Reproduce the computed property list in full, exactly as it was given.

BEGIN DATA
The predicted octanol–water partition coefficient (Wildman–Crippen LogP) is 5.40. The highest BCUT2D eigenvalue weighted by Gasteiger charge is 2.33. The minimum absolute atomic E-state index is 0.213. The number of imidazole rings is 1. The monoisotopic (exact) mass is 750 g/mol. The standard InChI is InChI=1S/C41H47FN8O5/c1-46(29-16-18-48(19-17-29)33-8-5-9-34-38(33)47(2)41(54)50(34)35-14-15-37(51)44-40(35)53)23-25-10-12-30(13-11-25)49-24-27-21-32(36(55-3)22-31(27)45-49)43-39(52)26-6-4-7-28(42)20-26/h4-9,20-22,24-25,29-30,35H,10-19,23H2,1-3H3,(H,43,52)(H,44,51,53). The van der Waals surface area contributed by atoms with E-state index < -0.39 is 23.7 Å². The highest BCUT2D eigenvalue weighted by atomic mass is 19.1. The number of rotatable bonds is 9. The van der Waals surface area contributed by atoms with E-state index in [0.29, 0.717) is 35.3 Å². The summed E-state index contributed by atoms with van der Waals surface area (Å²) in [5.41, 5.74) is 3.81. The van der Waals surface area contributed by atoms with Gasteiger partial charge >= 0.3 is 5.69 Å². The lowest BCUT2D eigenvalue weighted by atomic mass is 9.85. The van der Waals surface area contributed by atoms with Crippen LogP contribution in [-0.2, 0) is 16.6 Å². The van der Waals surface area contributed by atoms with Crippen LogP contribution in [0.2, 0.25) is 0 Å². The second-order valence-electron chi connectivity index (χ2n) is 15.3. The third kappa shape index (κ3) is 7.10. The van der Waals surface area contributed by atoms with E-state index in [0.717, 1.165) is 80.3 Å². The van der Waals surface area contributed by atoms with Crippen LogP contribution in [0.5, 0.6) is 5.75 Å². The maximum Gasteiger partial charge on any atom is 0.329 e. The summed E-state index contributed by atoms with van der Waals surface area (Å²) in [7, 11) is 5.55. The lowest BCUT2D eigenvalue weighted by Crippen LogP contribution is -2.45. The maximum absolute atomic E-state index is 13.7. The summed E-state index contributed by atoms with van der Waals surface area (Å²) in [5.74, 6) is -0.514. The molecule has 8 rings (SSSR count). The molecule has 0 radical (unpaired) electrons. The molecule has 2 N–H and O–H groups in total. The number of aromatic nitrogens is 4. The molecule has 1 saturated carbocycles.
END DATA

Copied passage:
The predicted octanol–water partition coefficient (Wildman–Crippen LogP) is 5.40. The highest BCUT2D eigenvalue weighted by Gasteiger charge is 2.33. The minimum absolute atomic E-state index is 0.213. The number of imidazole rings is 1. The monoisotopic (exact) mass is 750 g/mol. The standard InChI is InChI=1S/C41H47FN8O5/c1-46(29-16-18-48(19-17-29)33-8-5-9-34-38(33)47(2)41(54)50(34)35-14-15-37(51)44-40(35)53)23-25-10-12-30(13-11-25)49-24-27-21-32(36(55-3)22-31(27)45-49)43-39(52)26-6-4-7-28(42)20-26/h4-9,20-22,24-25,29-30,35H,10-19,23H2,1-3H3,(H,43,52)(H,44,51,53). The van der Waals surface area contributed by atoms with E-state index < -0.39 is 23.7 Å². The highest BCUT2D eigenvalue weighted by atomic mass is 19.1. The number of rotatable bonds is 9. The van der Waals surface area contributed by atoms with E-state index in [0.29, 0.717) is 35.3 Å². The summed E-state index contributed by atoms with van der Waals surface area (Å²) in [5.41, 5.74) is 3.81. The van der Waals surface area contributed by atoms with Gasteiger partial charge >= 0.3 is 5.69 Å². The lowest BCUT2D eigenvalue weighted by atomic mass is 9.85. The van der Waals surface area contributed by atoms with Crippen LogP contribution in [-0.2, 0) is 16.6 Å². The van der Waals surface area contributed by atoms with Crippen LogP contribution in [0.2, 0.25) is 0 Å². The second-order valence-electron chi connectivity index (χ2n) is 15.3. The third kappa shape index (κ3) is 7.10. The van der Waals surface area contributed by atoms with E-state index in [0.717, 1.165) is 80.3 Å². The van der Waals surface area contributed by atoms with Crippen LogP contribution in [0.5, 0.6) is 5.75 Å². The maximum Gasteiger partial charge on any atom is 0.329 e. The summed E-state index contributed by atoms with van der Waals surface area (Å²) in [7, 11) is 5.55. The lowest BCUT2D eigenvalue weighted by Crippen LogP contribution is -2.45. The maximum absolute atomic E-state index is 13.7. The summed E-state index contributed by atoms with van der Waals surface area (Å²) in [5.74, 6) is -0.514. The molecule has 8 rings (SSSR count). The molecule has 0 radical (unpaired) electrons. The molecule has 2 N–H and O–H groups in total. The number of aromatic nitrogens is 4. The molecule has 1 saturated carbocycles.